It has been an amazing trip largely because of the high-quality of the participants. If you have been following along, I hope you have enjoyed the vicarious experience!



Friday, May 15, 2015

Why I love Haiti

People often ask me why I continue to be engaged with capacity-building in Haiti. Two distinct examples from today solidify my response.

Thelus and Evelyn

I have known Thelus for eight years. I taught him in a M.Ed. course and am a co-supervisor on his Ph.D.

Thelus is a risk-taker. He started a private school (La Cle) three years ago largely to support children in an impoverished community outside of Cap-Haitien. Many families don't pay any tuition to attend the school due to their limited means. Thelus teaches in other schools/universities to ensure that he can pay the salary of teachers.


Laurier has provided about 20 laptops to Thelus. Today, we saw the laptops in action and it was beautiful! In Evelyn's class, the activities were even differentiated for the children and this was facilitated by their access to laptops!

I am so proud of Thelus for having a vision for education in the community. He and his family have many hardships (beyond the financial burden of paying for the school, they also have a son with a significant disability). However, Thelus and Evelyn remain resolute in their vision!


 On a side-note, we had an awesome game of soccer today ... blancs (that's the name given to whites/outsiders) + 2 of our secret weapons (Doody, Samy) vs. the kids from La Cle. There were some heroics from the likes of Bruce Alexander, Bree Chaput, Lindsay Shepperd, Lydia Frey, Doody, and Samy.

The final score shall remain a secret.


 

 Samuel and Doody
 
 picture from last year (just to make sure I look as young as possible)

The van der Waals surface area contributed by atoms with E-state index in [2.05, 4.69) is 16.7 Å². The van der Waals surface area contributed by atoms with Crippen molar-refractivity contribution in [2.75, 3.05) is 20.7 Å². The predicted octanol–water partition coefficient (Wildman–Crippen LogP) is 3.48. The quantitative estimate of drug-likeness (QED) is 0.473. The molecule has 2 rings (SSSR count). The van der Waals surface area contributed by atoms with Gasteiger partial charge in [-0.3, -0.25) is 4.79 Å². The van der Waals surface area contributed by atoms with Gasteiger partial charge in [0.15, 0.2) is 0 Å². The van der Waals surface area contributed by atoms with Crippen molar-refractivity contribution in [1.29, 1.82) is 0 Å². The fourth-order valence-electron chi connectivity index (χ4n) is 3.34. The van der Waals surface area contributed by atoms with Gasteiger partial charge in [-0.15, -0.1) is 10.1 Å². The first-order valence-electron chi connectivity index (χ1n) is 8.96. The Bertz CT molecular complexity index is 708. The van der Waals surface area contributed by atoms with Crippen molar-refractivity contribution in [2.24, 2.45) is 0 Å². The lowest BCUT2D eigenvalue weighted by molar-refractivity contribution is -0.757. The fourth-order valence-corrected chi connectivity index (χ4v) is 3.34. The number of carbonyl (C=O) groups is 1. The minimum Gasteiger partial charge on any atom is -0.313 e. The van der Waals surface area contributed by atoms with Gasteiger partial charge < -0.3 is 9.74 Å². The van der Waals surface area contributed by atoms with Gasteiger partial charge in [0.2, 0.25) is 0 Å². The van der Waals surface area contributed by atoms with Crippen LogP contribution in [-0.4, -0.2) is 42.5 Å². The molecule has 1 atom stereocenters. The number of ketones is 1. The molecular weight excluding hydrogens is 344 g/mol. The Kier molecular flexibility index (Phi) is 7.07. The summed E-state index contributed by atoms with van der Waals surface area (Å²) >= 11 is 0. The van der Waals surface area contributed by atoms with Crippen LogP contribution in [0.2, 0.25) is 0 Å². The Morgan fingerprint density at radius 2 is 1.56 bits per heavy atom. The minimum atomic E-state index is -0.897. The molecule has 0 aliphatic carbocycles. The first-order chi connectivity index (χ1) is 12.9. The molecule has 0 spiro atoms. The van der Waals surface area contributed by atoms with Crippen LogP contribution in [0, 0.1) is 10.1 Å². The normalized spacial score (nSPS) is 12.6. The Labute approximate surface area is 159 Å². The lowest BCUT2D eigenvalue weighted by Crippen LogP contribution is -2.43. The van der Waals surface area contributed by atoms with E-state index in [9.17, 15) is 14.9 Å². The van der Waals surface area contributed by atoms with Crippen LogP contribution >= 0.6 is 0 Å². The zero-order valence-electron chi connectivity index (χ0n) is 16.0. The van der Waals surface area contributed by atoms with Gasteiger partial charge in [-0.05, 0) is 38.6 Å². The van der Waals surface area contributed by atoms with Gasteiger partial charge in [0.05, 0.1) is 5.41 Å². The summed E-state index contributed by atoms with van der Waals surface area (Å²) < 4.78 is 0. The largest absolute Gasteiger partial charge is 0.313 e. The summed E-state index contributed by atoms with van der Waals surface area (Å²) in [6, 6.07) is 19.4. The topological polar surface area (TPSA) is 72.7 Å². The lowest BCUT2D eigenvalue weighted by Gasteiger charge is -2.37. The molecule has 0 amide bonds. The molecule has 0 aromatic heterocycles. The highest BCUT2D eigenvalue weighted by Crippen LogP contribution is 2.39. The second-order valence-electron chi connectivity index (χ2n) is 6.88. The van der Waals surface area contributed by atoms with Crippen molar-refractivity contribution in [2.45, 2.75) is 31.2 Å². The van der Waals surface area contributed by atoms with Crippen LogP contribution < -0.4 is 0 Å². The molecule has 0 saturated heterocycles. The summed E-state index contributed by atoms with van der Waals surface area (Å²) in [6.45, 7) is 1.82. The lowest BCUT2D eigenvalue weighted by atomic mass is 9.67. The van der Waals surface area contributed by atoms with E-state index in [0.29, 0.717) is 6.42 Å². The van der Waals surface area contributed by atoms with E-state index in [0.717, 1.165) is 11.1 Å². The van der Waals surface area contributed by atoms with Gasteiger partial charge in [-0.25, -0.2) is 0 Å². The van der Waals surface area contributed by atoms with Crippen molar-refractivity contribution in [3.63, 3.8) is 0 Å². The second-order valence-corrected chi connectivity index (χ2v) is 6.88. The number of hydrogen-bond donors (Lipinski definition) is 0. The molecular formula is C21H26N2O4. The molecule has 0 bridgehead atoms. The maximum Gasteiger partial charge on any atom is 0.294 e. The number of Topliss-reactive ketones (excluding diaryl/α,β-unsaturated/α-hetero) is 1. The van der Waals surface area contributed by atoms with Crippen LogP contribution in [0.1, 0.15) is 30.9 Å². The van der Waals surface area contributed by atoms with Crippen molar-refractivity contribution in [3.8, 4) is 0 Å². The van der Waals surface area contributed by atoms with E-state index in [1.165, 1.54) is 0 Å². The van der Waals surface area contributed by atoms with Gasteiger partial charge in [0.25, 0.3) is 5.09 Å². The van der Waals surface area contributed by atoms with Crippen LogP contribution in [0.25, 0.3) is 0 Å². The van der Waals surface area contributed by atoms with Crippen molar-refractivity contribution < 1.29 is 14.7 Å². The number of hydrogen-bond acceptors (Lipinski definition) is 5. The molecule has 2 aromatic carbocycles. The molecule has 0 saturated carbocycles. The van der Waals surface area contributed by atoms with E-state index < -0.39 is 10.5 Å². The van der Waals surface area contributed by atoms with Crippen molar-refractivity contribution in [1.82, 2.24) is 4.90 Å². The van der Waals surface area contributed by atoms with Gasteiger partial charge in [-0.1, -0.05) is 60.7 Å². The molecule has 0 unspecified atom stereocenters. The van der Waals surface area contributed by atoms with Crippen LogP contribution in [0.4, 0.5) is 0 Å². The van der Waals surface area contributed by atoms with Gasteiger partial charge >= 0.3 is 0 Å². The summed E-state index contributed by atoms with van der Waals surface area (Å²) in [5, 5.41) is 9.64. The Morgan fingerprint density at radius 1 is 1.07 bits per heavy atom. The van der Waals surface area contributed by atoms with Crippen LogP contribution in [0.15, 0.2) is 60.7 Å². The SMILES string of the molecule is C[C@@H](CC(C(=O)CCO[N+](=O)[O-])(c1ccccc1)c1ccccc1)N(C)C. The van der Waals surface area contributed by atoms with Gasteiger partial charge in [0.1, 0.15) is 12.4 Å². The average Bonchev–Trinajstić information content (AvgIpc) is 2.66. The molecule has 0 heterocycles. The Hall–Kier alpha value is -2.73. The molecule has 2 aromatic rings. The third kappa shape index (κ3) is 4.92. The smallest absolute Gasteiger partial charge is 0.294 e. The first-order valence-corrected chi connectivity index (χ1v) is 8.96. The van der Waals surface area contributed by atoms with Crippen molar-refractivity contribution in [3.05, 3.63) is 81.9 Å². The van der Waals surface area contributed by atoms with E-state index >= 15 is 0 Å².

I got to know these two young men three years ago when our first Laurier team came to Cap-Haitien. Doody was the very first student I met at a large, over-crowded public high school. He engaged me in a conversation in the school's hallway and I immediately recognized a special quality to Doody. He introduced me to his friend Samy and I quickly realized that these two young men had strong personal qualities and I could see that they would be leaders in their communities, if not their country.

Today, we were able to visit Samy's home. The hospitality of his parents and sisters, in the midst of challenging circumstances, really humbled me. The family is incredibly gracious and humble. We were offered fresh fruit and we visited for an hour or more and I kept thinking, "what do I have to offer?"

I am still not sure what I have to offer Thelus, Evelyn, Samy, and Doody. I can certainly offer friendship, despite geographic and linguistic barriers. That may be enough but I wonder what else I/we can do to help them in their journey of building the capacity of this country?



Thursday, May 14, 2015

Supporting English language development ... and forming relationships: Laurier teacher candidate perspectives



The following was written by the Laurier teacher candidates who are participating on the Haiti Listening and Learning Team.

Today was the last day of teaching in Haiti for the Laurier Teacher Education Candidates.  After 3 days of preparing lessons and thinking of helpful ways to engage the students and teach them what they wanted to learn in English, it is hard to believe it is coming to an end.

We got to the Regina Assumpta Girls School where we would be teaching for two and a half hours in the morning.  The girls came in on their holiday to participate in an English class with us.  These were the girls that the TECs had met on our first day in the schools.  One group learned basic conversational English skills such as family, food and conversation starters.  The other group learned pronunciation, and did little skits about meetings and greetings.  Both classes learned a little bit about Canada. 

Throughout the week we have been arriving at the school during one of their recess breaks.  Everyday they play a version of king’s court dodge ball.  There was a big tournament happening between classes through the week so we couldn’t play with them.  Today in break, the TECs got an opportunity to play the game.